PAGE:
First He Was A Gift

Postsecret flash fiction! I wrote the following over two days. Minor edits, no major revision yet.

always

First He Was A Gift

Every Father’s Day Chelsea emails me. For two years it’s been the only time I hear from her. The first Father’s Day, she sent a long email about our baby who wasn’t ours anymore. She picked a couple from West Bend to raise our son and we signed the papers because we thought it was best. The couple stayed in touch with both of us. They invited us to Matt’s baptism and first birthday. That first Father’s Day was a couple of weeks before our son turned one and Chelsea’s email was one long apology why she couldn’t see him again. I went to Matt’s birthday party alone and helped in the kitchen, clearing plates and pouring soda for all of Matt’s little cousins.

I get that Matt belongs to Teo and June. They’re great parents. Matt gets a regular life with a big lawn and family vacations. At his first birthday, June gave me a hug and started to cry. For the first few years, Teo and June sent me photos or called to say Matt’s first word was bird, which sounded more like “buh” but they knew he said bird. I saved their messages, showed Mom. At the end of my junior year, Teo met me for breakfast at a diner. They were moving back to California, near June’s parents.

“We’ll still call, be in touch,” Teo said, “We’ll fly you out if you like. You’re part of Matt’s life.”

I couldn’t swallow. I was afraid I’d choke on egg and biscuit. I took a drink of orange juice. That helped.

“I know this isn’t how you pictured it,” Teo said.

He doesn’t know how I pictured it. I was living in a house with five other guys who didn’t know I had a son. Chelsea didn’t answer my calls or texts anymore and only acknowledged Matt in Father’s Day ecards. Whenever I talked to Mom about Matt, she said I’d made the right decision. Teo and June seemed to be the only people who understood Matt is my son too. But he’s their son more.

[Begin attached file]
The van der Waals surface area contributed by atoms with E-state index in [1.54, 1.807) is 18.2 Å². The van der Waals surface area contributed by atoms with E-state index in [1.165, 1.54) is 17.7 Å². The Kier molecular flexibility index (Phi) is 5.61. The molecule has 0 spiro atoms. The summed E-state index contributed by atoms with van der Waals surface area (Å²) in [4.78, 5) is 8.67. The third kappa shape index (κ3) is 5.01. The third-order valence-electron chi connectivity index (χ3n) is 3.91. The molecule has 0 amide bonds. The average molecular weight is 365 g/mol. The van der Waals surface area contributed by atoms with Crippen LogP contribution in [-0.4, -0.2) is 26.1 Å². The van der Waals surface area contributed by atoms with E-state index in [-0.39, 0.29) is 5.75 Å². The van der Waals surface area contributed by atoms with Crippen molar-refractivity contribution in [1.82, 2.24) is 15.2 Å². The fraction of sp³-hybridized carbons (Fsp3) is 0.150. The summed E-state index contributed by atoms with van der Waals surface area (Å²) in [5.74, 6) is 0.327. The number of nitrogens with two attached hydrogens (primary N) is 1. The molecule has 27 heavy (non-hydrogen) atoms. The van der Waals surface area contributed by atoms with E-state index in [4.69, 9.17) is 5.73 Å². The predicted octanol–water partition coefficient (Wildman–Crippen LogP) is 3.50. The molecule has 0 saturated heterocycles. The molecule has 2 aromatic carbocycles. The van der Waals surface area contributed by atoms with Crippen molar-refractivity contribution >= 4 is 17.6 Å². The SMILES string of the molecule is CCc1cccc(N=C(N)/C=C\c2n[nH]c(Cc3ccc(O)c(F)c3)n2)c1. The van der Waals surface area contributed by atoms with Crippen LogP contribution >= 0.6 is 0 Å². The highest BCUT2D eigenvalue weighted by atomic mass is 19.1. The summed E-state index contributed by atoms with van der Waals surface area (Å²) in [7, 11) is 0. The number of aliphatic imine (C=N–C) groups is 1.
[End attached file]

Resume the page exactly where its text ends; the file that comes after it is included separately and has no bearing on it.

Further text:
“Do you want to be away from me?” I asked.

“What? No.” Teo put down his fork. “Her parents are in their late seventies. Her dad has back problems.”

“I’m sorry.” I knew it wasn’t nice to ask. We ate a little more. Then I said, “I just wondered. I don’t tell people I have a son. Mostly because I don’t know how to talk about Matt being mine and not mine. I just wondered if you feel that way as a dad.”

Teo gestured for more coffee and a waitress came by. She left and he leaned back in the booth, looked up at the ceiling tiles. “I wasn’t on board with an open adoption. But now I can’t imagine not having you as part of us.” He looked at me. “I haven’t slept, thinking how to tell you we’re moving.”

Later that morning I sent Chelsea a message, invited her to see Matt before he moved. He was almost three and loved airplanes and avocados. That was stuff dads know. Chelsea didn’t get back to me so the next weekend I drove over to West Bend and had a picnic with Teo and June and Matt. No one cried. We ate peanut butter sandwiches and apple slices. I pushed Matt on the swings and chased him around, caught him and tickled. June suggested I go get ice cream with Matt and the two of us walked across the park to a little shop.